44. Gorsevski PV, Gessler PE, Foltz RB, Elliot WJ (2006) Spatial prediction of landslide hazard using logistic regression and ROC analysis. Trans GIS 10(3):395–415Google Scholar
  45. Gorum T, Gonencgil B, Gokceoglu C, Nefeslioglu HA (2008) Implementation of reconstructed geomorphologic units in landslide susceptibility mapping: the Melen Gorge (NW Turkey). Nat Hazards 46:323–351CrossRefGoogle Scholar
  46. Guven IH (1993) 1: 250.000 scaled geological and metallogenical map of the Eastern Black Sea Region, MTA Report (in Turkish, unpublished)Google Scholar
  47. Guzetti F, Carrarra A, Cardinali M, Reichenbach P (1999) Landslide hazard evaluation: a review of current techniques and their application in a multiscale study, Central Italy. Geomorphology 31:181–216CrossRefGoogle Scholar
  48. Hammond C, Hall D E, Miller S, Swetik P (1992) Level I stability analysis (LISA) documentation for version 2.0: U.S. Department of Agriculture, Forest Service, Intermountain Research Station; General Technical Report INT-285, Ogden, UT, 190 pGoogle Scholar
  49. Haneberg WC (2004) A rational probabilistic method for spatially distributed landslide hazard assessment. Environ Eng Geosci 10:27–43CrossRefGoogle Scholar
  50. Hosmer DW, Lomeshow S (2000) Applied logistic regression, 2nd edn. Wiley, New YorkCrossRefGoogle Scholar
  51. Ildir B (1995) Türkiyede heyelanlarin dagilimi ve afetler yasası ile ilgili uygulamalar. In: Onalp A (ed) Proceedings of the 2nd National Landslide Symposium, Turkey, Sakarya University, pp 1–9Google Scholar
  52. Kıncal C, Akgun A, Koca MY (2009) Landslide susceptibility assessment in the Izmir (West Anatolia, Turkey) city center and its near vicinity by the logistic regression method. Environ Earth Sci 59:745–756CrossRefGoogle Scholar
  53. Lee S (2005) Application of logistic regression model and its validation for landslide susceptibility mapping using GIS and remote sensing data. Int J Remote Sens 26:1477–1491CrossRefGoogle Scholar
  54. Lee S, Min K (2001) Statistical analysis of landslide susceptibility at Yongin, Korea. Environ Geol 40:1095–1113CrossRefGoogle Scholar
  55. Lee S, Ryu JH, Lee MJ, Won JS (2006) The application of artificial neural networks to landslide susceptibility mapping at Janghung, Korea. Math Geol 38(2):199–219CrossRefGoogle Scholar
  56. Menard S (1995) Applied logistic regression analysis. Sage university paper series on quantitative applications in social sciences, vol. 106. Thousand Oaks, CaliforniaGoogle Scholar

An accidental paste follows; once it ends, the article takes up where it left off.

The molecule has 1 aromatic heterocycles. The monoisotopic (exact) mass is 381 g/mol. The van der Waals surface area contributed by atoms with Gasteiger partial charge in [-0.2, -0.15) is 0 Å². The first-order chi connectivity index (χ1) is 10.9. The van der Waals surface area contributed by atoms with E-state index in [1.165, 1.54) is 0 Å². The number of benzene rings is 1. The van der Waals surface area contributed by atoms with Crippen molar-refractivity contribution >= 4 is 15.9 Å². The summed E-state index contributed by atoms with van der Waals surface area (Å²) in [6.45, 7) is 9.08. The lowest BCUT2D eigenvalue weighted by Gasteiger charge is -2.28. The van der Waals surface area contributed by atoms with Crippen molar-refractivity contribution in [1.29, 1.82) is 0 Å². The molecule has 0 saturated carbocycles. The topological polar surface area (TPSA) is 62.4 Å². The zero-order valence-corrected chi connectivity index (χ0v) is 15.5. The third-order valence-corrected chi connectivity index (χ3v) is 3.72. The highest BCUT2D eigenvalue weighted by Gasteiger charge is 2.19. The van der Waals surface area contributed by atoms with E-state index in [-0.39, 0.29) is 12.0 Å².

57. Montgomery DR, Dietrich WE (1994) A physically based model for the topographic control on shallow landsliding. Water Resour Res 30(4):1153–1171CrossRefGoogle Scholar
  58. Moore ID, Grayson RB, Ladson AR (1991) Digital terrain modeling: a review of hydrological, geomorphological and biological applications. Hydrol Process 13(4):305–320Google Scholar
  59. Moore ID, Lewis A, Gallant JC (1993) Terrain attributes: estimation methods and scale effects. In: Jakeman AJ, Beek MJ, McAleer MJ (eds) Modelling change in environmental systems. Wiley, LondonGoogle Scholar
  60. Nefeslioglu AH, Duman TY, Durmaz S (2008a) Landslide susceptibility mapping for a part of tectonic Kelkit Valley (Eastern Black Sea region of Turkey). Geomorphology 94(3):401–418CrossRefGoogle Scholar
  61. Nefeslioglu HA, Gokceoglu C, Sonmez H (2008b) An assessment on the use of logistic regression and artificial neural networks with different sampling strategies for the preparation of landslide susceptibility maps. Eng Geol 97(3–4):171–191CrossRefGoogle Scholar
  62. Nefeslioglu HA, Sezer E, Gokceoglu C, Bozkir AS, Duman TY (2010) Assessment of landslide susceptibility by decision trees in the metropolitan area of Istanbul, Turkey. Math Probl Eng 1–15Google Scholar
  63. Nefeslioglu HA, Gokceoglu C, Sonmez H, Gorum T (2011) Mediumscale hazard mapping for shallow landslide initiation: the Buyukkoy catchment area (Cayeli, Rize, Turkey). Landslides 8(4):459–483CrossRefGoogle Scholar
  64. Nefeslioglu AH, Sezer EA, Gokceoglu C, Ayas Z (2013) A modified analytical hierarchy process (M-AHP) approach for decision support systems in natural hazard assessments. Comput Geosci 59:1–8CrossRefGoogle Scholar
  65. O’Callaghan JF, Mark DM (1984) The extraction of drainage networks from digital elevation data. Comput Vision Graph Image Process 28(3):323–344CrossRefGoogle Scholar
  66. O’Loughlin EM (1986) Prediction of surface saturation zones in natural catchments by topographic analysis. Water Resour Res 30(4):1153–1171Google Scholar
  67. Ohlmacher CG, Davis CJ (2003) Using multiple regression and GIS technology to predict landslide hazard in northeast Kansas, USA. Eng Geol 69:331–343CrossRefGoogle Scholar
  68. Osna T, Sezer EA, Akgun A (2014) Geofis: an integrated tool for the assessment of landslide susceptibility. Comput Geosci 66:20–30CrossRefGoogle Scholar
  69. Pack RT, Tarboton DG, Goodwin CN (1998) Terrain stability mapping with SINMAP, technical description and users guide for version 1.00. Report number 4114–0, Terratech Consulting Ltd., Salmon ArmGoogle Scholar
  70. Paulin LG, Bursik M (2009) Logisnet: a tool for multimethod, multiple soil layers slope stability analysis. Comput Geosci 35(5):1007–1016CrossRefGoogle Scholar
  71. Pourghasemi HR, Pradhan B, Gokceoglu C (2012) Application of fuzzy logic and analytical hierarchy process (AHP) to landslide susceptibility mapping at Haraz watershed, Iran. Nat Hazards 63:965–996CrossRefGoogle Scholar